- The Washington Times - Thursday, January 19, 2006

Creditors of Greater Southeast Community Hospital’s parent company have accused its executives of using funds from the District’s health care program for the poor for “compensation and gift loans,” and providing free chartered flights for D.C. officials.

A liquidating trust for creditors of Arizona-based Doctors Community Healthcare Corp. (DCHC), which runs Greater Southeast, made the accusation in a wide-ranging complaint filed last month in U.S. Bankruptcy Court in the District.

“Greater Southeast Corp. received millions of dollars from the District of Columbia under the Healthcare Alliance contract,” trust attorneys said in a Dec. 29 filing. “This money was funneled up to DCHC via a centralized cash management system and used … in the form of additional compensation and gift loans.”

Trust attorneys also said, “It is unclear to assess how much money may have trickled back down to Greater Southeast Corp. and the other hospitals who provided indigent services.”

However, the trust said at least $10 million in claims have been filed against Greater Southeast by the District and Washington Hospital Center under the Healthcare Alliance contract.

The trust also is questioning the nearly $5 million that DCHC executives spent on chartered flights, especially free trips for D.C. officials, as the company sank into bankruptcy.

DCHC chief Paul Tuft said he had not seen the trust’s amended complaint.

An attorney for DCHC executives declined to comment but has disputed in previous filings the trust’s accusations that corporate funds were squandered.

The trust has said DCHC executives misspent funds before the company’s bankruptcy and has filed hundreds of claims against other entities to recoup money for creditors.

The funds include millions of dollars the D.C. government paid to Greater Southeast for managing the city’s health care program for the poor.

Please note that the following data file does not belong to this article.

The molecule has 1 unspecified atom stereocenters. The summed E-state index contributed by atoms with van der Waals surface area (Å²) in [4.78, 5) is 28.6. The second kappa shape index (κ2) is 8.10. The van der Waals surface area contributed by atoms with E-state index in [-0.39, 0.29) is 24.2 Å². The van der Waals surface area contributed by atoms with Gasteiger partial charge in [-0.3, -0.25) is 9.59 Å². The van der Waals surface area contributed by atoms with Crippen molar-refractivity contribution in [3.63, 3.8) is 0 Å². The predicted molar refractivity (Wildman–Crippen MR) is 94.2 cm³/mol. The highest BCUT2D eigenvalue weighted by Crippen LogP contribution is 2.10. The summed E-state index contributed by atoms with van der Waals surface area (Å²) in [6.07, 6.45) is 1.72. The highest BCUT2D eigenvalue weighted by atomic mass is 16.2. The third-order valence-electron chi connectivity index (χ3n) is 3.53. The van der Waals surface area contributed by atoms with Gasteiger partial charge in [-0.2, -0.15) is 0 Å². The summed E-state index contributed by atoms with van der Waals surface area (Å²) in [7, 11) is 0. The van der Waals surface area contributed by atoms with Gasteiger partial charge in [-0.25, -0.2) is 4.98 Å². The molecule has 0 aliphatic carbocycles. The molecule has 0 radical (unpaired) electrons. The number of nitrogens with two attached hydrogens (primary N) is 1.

Among the questioned expenses: $4.7 million paid to a company founded by DCHC executives in July 2001 for time-share interests in two jets and other travel costs from November 2001 to November 2002.

According to the trust, “frequent users” of the chartered jets included “politicians and lobbyists to and from Washington, D.C.”

The trust has cited free trips for Francis Smith, former executive director of the D.C. control board; Elaine Crider, a member of the city’s health services reform commission; and Colene Daniel, a former high-ranking D.C. health department official who recently began working for DCHC.

The flights for Mr. Smith and Miss Daniel occurred shortly before or after their work for the D.C. government, trust attorneys said.

Miss Crider said she was provided a return flight from Scottsdale, Ariz., to Washington after she attended a business meeting that did not involve D.C. government business.

She also said she has never worked as a D.C. government employee, adding that her position on the health services commission was that of an unpaid adviser.

Mr. Smith and Miss Daniel could not be reached for comment.

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